As for the key reasons why portfolios of trademarks and/or patents bring value to startups, in particular, the EPO and EUIPO state that: (1) the monopoly conferred by patents can reduce competitive pressures (improving the profitability of the startup and securing higher returns for investors); (2) patent filings are effective indicators of the technical capabilities of firms and their employees; (3) trademark filings demonstrate that startups are aware of the importance of marketing protection; (4) patents and trademarks will survive as assets in the event of a bankruptcy, providing security for both investors and lenders; (5) IP licensing can provide additional income; (6) patent rights can help enable startups to enter joint research ventures with larger firms, accelerating their own research and development; and (7) startups’ intellectual assets typically greatly outweigh their physical assets, and investing early in securing registered rights can send an important signal to potential investors of otherwise unobservable value in a startup.
Not inconsequential, the EPO and EUIPO state that their findings are “especially relevant today, after the shock of COVID-19 and the recent monetary policy tightening led to a decline in investment in European startups in 2022.” As “reduced venture capital spending and weaker growth forecasts are putting an end to an era of easy access to venture capital,” they argue that “IP rights deserve strong attention as a means not only of capturing the value potential of their intellectual assets but also of signaling this value to investors.”
Trademarks as Broader Indicators of Value
The EPO and EUIPO are not the first to reach the conclusion that trademark filings tend to have a hand in boosting companies’ success. Researchers at UCLA’s Anderson School of Management, for example, revealed in 2021 that companies that receive the most trademark registrations each year (relative to their total assets) “may be delivering an intriguing tell: Their stock performance, on average, is higher in the next 12 months than companies that were not as active with new trademarks.” As such, the UCLA researchers – who used data from more than 300,000 trademark registrations filed with the U.S. Patent and Trademark Office from 1976 to 2014 – determined that “the number of new trademark registrations [amassed by an individual company] positively predicts firm profitability.”
Practically speaking, the researchers discerned that there is “a positive relation” between companies that receive new trademark registrations and their future stock returns in part because of “investor underreaction to future benefits conferred by new trademarks.” (It is worth noting, as the researchers do, that the balance sheets of U.S. firms do not include the value of internally generated IP intangibles, such as patents, trademarks, copyrights, and trade secrets, and instead, the associated costs of creating them (e.g., research and development costs) are expensed on the income statement as they are incurred. As such, “treating expenditures that generate IP internally in the same way as other operating expenses makes it hard for investors to value firms in the current knowledge-based economy, where IP intangibles are important main assets.”)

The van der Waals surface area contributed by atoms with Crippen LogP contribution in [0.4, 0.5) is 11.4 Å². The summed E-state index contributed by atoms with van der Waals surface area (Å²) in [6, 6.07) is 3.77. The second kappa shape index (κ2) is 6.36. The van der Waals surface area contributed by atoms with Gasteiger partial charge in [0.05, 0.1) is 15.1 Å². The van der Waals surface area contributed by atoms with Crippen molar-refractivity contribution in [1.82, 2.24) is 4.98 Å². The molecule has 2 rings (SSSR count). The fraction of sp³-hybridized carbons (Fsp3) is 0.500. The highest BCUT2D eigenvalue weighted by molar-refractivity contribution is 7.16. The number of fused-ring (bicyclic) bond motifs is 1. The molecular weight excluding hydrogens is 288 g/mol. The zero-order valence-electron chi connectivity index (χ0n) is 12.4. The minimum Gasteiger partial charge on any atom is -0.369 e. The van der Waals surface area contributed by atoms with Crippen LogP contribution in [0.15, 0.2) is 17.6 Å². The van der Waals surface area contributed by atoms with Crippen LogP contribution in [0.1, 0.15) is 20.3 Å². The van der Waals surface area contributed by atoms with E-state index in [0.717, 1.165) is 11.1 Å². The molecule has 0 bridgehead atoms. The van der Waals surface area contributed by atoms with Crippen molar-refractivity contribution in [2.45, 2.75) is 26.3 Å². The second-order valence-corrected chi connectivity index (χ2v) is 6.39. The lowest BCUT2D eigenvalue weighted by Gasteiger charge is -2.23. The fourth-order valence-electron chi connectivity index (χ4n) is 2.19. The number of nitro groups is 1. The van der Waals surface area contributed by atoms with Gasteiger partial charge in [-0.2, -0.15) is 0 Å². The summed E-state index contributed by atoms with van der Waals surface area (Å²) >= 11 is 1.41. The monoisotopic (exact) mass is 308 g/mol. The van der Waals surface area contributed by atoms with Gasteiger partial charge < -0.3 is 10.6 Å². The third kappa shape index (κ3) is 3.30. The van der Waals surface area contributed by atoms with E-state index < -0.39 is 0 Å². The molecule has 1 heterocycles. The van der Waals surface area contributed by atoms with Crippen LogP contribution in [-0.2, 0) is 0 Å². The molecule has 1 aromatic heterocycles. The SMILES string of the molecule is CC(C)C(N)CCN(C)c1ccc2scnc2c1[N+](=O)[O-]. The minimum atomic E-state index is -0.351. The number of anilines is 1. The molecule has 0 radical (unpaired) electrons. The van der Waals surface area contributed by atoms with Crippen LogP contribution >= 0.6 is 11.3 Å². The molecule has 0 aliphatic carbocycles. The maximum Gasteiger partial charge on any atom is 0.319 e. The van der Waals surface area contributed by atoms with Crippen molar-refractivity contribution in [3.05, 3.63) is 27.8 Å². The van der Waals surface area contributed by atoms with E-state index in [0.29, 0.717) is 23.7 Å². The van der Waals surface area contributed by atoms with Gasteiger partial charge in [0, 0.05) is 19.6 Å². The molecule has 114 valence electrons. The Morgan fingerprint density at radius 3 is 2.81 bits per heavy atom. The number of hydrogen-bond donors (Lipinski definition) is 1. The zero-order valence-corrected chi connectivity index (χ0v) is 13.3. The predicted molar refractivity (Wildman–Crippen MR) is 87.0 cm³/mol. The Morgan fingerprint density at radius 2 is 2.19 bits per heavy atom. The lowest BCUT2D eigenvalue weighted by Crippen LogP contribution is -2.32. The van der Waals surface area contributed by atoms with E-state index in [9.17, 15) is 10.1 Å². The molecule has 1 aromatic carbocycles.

In other words, investors and analysts, alike, routinely underestimate the promise of higher future profitability that can be gleaned from trademark filings/registrations, which, in turn, results in the undervaluation of companies.
THE BIGGER PICTURE: The value of intellectual property – trademarks, included – is said to be rising. IP “gain[ed] value as the Covid-19 pandemic upend[ed] traditional models for retailers, restaurants, and other businesses,” the Wall Street Journal reported back in August 2020, citing “the recent wave of corporate bankruptcies, [which] shows that IP is one of the most valuable assets a struggling business holds.” Among other things, the Journal stated that retailers’ branding and other IP assets “have become more valuable because of the expedited shift to online shopping due to the pandemic, as shoppers are more likely to support and trust brand names they recognize,” thereby, bolstering the value of the trademarks at play.